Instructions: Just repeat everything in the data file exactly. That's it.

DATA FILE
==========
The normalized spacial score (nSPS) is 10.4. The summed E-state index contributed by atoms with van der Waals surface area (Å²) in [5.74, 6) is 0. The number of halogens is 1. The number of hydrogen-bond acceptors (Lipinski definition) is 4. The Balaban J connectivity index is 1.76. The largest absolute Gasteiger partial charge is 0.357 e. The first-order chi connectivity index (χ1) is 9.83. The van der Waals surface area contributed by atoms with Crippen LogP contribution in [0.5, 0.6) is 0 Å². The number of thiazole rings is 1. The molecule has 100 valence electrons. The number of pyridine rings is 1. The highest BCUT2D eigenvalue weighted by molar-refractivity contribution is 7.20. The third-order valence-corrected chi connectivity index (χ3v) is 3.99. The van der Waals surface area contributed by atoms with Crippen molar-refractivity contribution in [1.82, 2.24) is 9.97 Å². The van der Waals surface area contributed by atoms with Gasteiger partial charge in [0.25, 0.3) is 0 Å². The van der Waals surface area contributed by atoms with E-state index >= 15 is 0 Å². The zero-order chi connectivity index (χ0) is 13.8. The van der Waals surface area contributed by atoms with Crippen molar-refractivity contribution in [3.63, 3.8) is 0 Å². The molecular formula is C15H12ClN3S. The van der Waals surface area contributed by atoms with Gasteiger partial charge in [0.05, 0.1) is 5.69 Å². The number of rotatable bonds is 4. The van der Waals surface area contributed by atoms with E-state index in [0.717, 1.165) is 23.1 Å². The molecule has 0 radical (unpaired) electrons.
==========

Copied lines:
The normalized spacial score (nSPS) is 10.4. The summed E-state index contributed by atoms with van der Waals surface area (Å²) in [5.74, 6) is 0. The number of halogens is 1. The number of hydrogen-bond acceptors (Lipinski definition) is 4. The Balaban J connectivity index is 1.76. The largest absolute Gasteiger partial charge is 0.357 e. The first-order chi connectivity index (χ1) is 9.83. The van der Waals surface area contributed by atoms with Crippen LogP contribution in [0.5, 0.6) is 0 Å². The number of thiazole rings is 1. The molecule has 100 valence electrons. The number of pyridine rings is 1. The highest BCUT2D eigenvalue weighted by molar-refractivity contribution is 7.20. The third-order valence-corrected chi connectivity index (χ3v) is 3.99. The van der Waals surface area contributed by atoms with Crippen molar-refractivity contribution in [1.82, 2.24) is 9.97 Å². The van der Waals surface area contributed by atoms with Gasteiger partial charge in [0.25, 0.3) is 0 Å². The van der Waals surface area contributed by atoms with E-state index >= 15 is 0 Å². The zero-order chi connectivity index (χ0) is 13.8. The van der Waals surface area contributed by atoms with Crippen molar-refractivity contribution in [3.63, 3.8) is 0 Å². The molecular formula is C15H12ClN3S. The van der Waals surface area contributed by atoms with Gasteiger partial charge in [0.05, 0.1) is 5.69 Å². The number of rotatable bonds is 4. The van der Waals surface area contributed by atoms with E-state index in [0.717, 1.165) is 23.1 Å². The molecule has 0 radical (unpaired) electrons.